Software system

RIT student team develops idea for COVID-19 vaccine delivery software system

With a global pandemic on their hands, a group of volunteer teachers and students have come together to create a software system that helps people get vaccinated against COVID-19. Among those students was Peter Hogya, a fourth-year computer science student from Bayville, NY, who was instrumental in this “breakthrough” innovation involving the distribution of these vaccines.

How did this idea come about?

It all started when I attended a virtual hackathon for the Wisconsin Society for Imaging in Informatics and Medicine in the summer of 2020. I joined forces with the Marquette University team to think of a way to combat the results of this pandemic. MassVaxx was initially an idea that came from a professor at Opus College of Engineering during a conversation with an incident management team who expressed the need for a tool to deliver COVID-19 vaccines. The professor worked on this idea and brought it to the hackathon. With the news of the vaccine’s release, our team of students well versed in biomedical engineering and computer science decided to aim for a way to get these vaccines out to the mass population, and that’s when MassVaxx was born.

Can you explain how MassVaxx works?

MassVaxx is basically an app designed to help health-related services when the COVID-19 vaccine becomes available to the general public by creating a smooth registration and vaccination process. Our team built a first version of MassVaxx during a hackathon. After the hackathon, a few Marquette professors approached the students who were part of this team to move this project forward in a collaborative way. Fast forward to February 26 and we’ve run our first functional test, which was a resounding success. We had about 30 volunteers who were nurses, software testers, students, and family members on the Marquette side of our team, because the test was done in Wisconsin. We got a lot of feedback. One of the nurses said, “It took us 10 minutes to set up the app and we were ready to fly.”

How did you come into contact with the Simone Center for Innovation and Entrepreneurship at RIT?

As an RIT student, I had the opportunity to participate in the innovation programs at the Simone Center, where I decided to pitch the idea of ​​MassVaxx. I also ended up recruiting three other RIT students – Antony Lin and Nicholas Mulhern, computer science majors, and Thomas Ryszkiewicz, a recent graduate in web design – to work on the project. For the Innovation Fellows program in the fall, we conducted approximately 50 customer discovery interviews. For the Accelerator program that is currently running, we are conducting approximately 200 customer discovery interviews. The coaches we worked with at the Simone Center, particularly Mark Boylan, Anthony Testa and Craig McGowan, helped us develop our marketing and business plans, and helped us prepare to pitch to potential investors.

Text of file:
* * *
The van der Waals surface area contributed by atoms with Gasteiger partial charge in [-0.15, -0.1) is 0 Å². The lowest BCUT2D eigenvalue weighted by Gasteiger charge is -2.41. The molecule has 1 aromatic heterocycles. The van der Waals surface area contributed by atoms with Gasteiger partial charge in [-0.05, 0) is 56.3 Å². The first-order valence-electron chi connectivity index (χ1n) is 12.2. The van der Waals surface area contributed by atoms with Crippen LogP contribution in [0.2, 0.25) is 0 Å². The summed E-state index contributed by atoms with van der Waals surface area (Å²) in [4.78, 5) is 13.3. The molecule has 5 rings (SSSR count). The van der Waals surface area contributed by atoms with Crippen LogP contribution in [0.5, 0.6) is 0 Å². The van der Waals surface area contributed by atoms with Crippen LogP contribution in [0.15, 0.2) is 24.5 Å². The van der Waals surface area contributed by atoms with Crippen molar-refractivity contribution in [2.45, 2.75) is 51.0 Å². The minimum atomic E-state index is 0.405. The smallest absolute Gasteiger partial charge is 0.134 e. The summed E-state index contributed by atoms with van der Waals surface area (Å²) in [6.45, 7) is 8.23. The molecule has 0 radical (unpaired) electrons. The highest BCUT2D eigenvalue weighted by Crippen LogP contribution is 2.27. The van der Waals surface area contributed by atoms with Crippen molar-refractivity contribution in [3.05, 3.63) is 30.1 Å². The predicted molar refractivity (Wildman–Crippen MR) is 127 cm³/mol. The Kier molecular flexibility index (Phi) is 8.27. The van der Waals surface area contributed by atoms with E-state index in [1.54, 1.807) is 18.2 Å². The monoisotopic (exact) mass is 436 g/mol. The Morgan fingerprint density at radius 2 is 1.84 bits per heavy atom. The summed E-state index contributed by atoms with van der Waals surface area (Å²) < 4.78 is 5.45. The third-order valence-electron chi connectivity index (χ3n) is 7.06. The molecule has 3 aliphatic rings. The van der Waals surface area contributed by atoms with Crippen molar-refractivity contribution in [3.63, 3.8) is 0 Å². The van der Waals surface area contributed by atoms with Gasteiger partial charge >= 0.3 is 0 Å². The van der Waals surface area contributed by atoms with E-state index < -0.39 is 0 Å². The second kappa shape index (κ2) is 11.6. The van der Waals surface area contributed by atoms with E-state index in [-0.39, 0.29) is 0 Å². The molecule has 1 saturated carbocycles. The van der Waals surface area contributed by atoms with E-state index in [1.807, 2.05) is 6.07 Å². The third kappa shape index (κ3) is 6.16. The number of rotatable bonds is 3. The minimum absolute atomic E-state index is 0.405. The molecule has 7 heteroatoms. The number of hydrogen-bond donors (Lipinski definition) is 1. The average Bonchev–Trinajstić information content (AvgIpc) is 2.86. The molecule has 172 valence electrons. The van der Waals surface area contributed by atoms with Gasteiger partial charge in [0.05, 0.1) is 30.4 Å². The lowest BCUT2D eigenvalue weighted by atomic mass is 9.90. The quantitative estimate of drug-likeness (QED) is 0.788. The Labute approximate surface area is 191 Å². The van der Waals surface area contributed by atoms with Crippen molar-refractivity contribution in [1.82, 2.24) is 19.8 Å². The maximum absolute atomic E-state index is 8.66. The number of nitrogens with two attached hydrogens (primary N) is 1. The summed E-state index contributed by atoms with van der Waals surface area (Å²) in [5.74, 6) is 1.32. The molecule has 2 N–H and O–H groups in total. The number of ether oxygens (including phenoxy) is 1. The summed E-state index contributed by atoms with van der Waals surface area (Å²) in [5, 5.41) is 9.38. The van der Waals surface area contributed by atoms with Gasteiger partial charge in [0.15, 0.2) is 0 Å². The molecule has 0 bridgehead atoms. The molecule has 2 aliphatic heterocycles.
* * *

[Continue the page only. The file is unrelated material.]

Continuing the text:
How does someone sign up to use MassVaxx?

To date, MassVaxx is a non-profit organization with approximately 30 volunteers currently working with the Healthcare Emergency Readiness Coalition, a Wisconsin emergency management organization, to test their software. A patient using MassVaxx would be asked to provide basic personal and health information and book an appointment on the site. This handles everything needed to get the vaccination so the patient doesn’t have to do anything on site except schedule the vaccination. Once the appointment is scheduled and all required details are provided, a QR code is generated which can be used by the patient to swipe. Workers administering this vaccine can simply scan the code on the spot to easily view patient information, helping to make the process quick and efficient. This app is also used to help manage sites, track people vaccinated, inventory and wastage.

What are your goals for this project?

I am currently President and Head of Business Development for MassVaxx. Over the past semester, we’ve been tasked with conducting client interviews and speaking to approximately 40 different emergency management service providers, nurses, and healthcare professionals to try and fill in the gaps we anticipate. At the end of the spring, we will make a pitch to potential investors. The goal is simple: to vaccinate as many people as possible, as quickly as possible, so that we can all get on with our lives. If anyone would like to help or join us, email [email protected]